Uber Easy, So Grab a Lyft!

Hey, guys. Jeff here. Yesterday, we dropped a post on using the Turo car-sharing service for your next trip. But Turo is not the only trend in transportation. Ride-sharing is also on the rise. 

Who uses ride-sharing?

As of January, 2019, 36% of American adults have used ride-share, up from just 15% in 2015. Unsurprisingly, younger adults have been quicker to see the possibilities – more than half of adults aged 18-29 say they have used a ride-share service. 

But our age group – adults 50 and over – are more skeptical; only 24% of us are willing to grab an Uber or Lyft to get to their destination.

Why is that? In my experience, passengers’ concerns run from a desire to avoid ‘creepy’ drivers to concerns about personal safety. No doubt, there are some weird drivers out there!

In my experience

I have been driving for UBER and LYFT for just under three years. As of July 13, 2019, I’ve given over 3,800 rides, and I’ve seen my share of, well…interesting…passengers.

Ride-share pickup at Atlanta airport

So, what do you do? You are considering using one of these ride-share services for a trip to the airport or a night out with your significant other. Your car broke down on the side of the road, and you need road assistance but don’t want to wait for AAA. Maybe you need to get to a recovery meeting or you’re going to work, or attending an event.

Here are a few suggestions to help you arrive safely and to maximize the ride-share experience.  There is plenty of information on ride-share on the internet. Much of it has been collected by news agencies or ‘think tanks’. But our intent was to use my experience as a driver to provide you with quick, helpful ride-share hacks.

Safety tips:

  1. Download both UBER and LYFT on your phone. Both applications will give an estimated time of arrival and cost of ride. Pricing varies by city and by ride-share, based on miles and time. So you do have a choice.
  2. If the driver has a rating of 4.6 or lower immediately cancel and try again. After each ride, both the driver and passenger have the option of rating each other.  High and low ratings are your only pre-pickup measuring tool. In most cities you have 2 minutes to cancel your LYFT request without being charged. UBER cancellation times vary depending on area.
  3. Where to sit once your ride arrives?  I suggest women sit in the back seat, on the passenger side. This gives you a clear view of the driver, and the opportunity for an easy exit if you need one.
    • I personally do not like people sitting directly behind me. Obviously, if there are 3-4 people being driven, there is no choice. 
    • Guys, it’s your call.  
  4. Are ride-share services safe? Overall, I would say,  yes. However, if the car looks unsafe or the driver gives you a bad vibe, cancel. You may have to pay a small fee, but you can always contact UBER or LYFT and ask for a refund. 
  5. It is illegal for drivers to pick up minors. Probably the most common scenario is when a high-schooler misses the bus and it’s too far to walk to school. Ride-share might be convenient, but for the protection of everyone involved, it should not be an option.
  6. Infants, babies, small children need to be in a car seat. Think about it – you would not hold your child in your lap in your own vehicle. Why would it be okay to do so in mine? I do not want to risk your child’s life in my vehicle. You shouldn’t either.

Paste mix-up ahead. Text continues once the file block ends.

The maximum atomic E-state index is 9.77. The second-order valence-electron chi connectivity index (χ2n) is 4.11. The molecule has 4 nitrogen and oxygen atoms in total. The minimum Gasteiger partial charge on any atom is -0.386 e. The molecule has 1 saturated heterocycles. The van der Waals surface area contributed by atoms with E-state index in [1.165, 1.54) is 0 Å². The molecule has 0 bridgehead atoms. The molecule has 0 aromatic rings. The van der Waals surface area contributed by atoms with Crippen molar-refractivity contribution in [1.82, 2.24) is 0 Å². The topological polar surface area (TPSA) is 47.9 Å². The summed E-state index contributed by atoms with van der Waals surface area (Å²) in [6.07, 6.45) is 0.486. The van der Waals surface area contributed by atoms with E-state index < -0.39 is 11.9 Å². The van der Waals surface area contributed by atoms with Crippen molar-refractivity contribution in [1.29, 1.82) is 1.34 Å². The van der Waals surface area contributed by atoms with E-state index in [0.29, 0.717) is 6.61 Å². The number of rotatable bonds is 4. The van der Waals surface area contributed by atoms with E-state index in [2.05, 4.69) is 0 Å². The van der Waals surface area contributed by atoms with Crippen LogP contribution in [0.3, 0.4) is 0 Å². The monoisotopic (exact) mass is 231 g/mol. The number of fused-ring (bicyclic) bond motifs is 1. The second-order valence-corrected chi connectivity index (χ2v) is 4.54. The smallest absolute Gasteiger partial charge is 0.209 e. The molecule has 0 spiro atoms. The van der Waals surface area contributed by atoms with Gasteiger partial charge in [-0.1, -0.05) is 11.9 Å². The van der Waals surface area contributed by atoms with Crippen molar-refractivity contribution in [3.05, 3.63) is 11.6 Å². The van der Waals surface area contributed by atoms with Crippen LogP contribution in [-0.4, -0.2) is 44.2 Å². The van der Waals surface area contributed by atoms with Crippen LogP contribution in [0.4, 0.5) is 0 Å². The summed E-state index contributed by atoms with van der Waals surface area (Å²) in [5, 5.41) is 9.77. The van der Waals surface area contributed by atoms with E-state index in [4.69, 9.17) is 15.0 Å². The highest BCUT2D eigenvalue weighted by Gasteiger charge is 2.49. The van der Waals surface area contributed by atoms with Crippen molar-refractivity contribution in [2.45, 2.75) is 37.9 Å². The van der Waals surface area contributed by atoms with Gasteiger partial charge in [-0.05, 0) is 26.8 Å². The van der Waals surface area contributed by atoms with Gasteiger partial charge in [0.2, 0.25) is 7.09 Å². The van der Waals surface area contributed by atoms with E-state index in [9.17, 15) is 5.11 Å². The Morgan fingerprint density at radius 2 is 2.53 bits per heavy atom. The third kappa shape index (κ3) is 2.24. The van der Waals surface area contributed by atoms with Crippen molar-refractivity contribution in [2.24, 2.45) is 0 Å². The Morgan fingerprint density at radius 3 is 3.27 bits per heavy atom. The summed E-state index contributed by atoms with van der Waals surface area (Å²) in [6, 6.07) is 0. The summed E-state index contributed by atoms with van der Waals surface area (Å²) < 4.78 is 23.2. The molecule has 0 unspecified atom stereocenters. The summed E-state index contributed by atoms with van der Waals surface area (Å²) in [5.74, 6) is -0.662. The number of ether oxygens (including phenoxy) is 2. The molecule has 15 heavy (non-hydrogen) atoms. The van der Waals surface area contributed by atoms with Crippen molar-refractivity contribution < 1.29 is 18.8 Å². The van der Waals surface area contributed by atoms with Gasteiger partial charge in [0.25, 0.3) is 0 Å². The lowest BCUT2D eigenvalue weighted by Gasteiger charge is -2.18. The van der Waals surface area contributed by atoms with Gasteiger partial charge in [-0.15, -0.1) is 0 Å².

7. Drivers should not have any “guests” in the car when they pick you up. That is unprofessional and a sign of a questionable driver.

General good-to-know tips:

Passenger view on the Uber app
  1. You have 5 minutes grace time to get in the car once your driver arrives at your pick up location. Be courteous. Drivers are not making any money if they are waiting for you, so be ready when the driver arrives. Keep in mind, drivers prefer not to wait the full 5 minutes and will leave exactly at 5 minutes.  And you will still be charged a fee if they leave at that point. 
  2. Should you tip your driver? This is a big question and highly debated topic.  If the driver is on time, the car is clean, the driver is nice, you feel safe and you enjoy the conversation or you enjoyed your “quiet ride” then I would say yes. Just like other service industries, drivers only receive a fraction of the total cost of your ride. Tipping makes up the difference.
  3. If you like to have a few cold ones, I suggest considering using ride-share to get home. DUI’s are expensive and time consuming. Keep in mind, though, that you will pay a hefty cleaning fee if you vomit in a driver’s car. No one wants to deal with that!
  4. If you plan on attending an event sometimes it can be easier to park a couple of miles away and ride-share to the event. You don’t have to drive in traffic and two short ride-shares are generally cheaper than paying for event parking.
  5. If you request a ride and you see your driver not driving to your direction, this usually indicates the driver does not want to pick you up. Reasons vary, but the most common is that your location is too far away. You have two choices: wait it out, or cancel. Again, if you cancel after a certain time, you may be charged.

Final thoughts

We use ride-share all the time. Our kids do, too. It’s a great alternative when taking your own car isn’t the best option. As with any situation, being aware of your surroundings is the best way to keep yourself safe. 

I hope these tips help. Drop me a comment if you have any questions!

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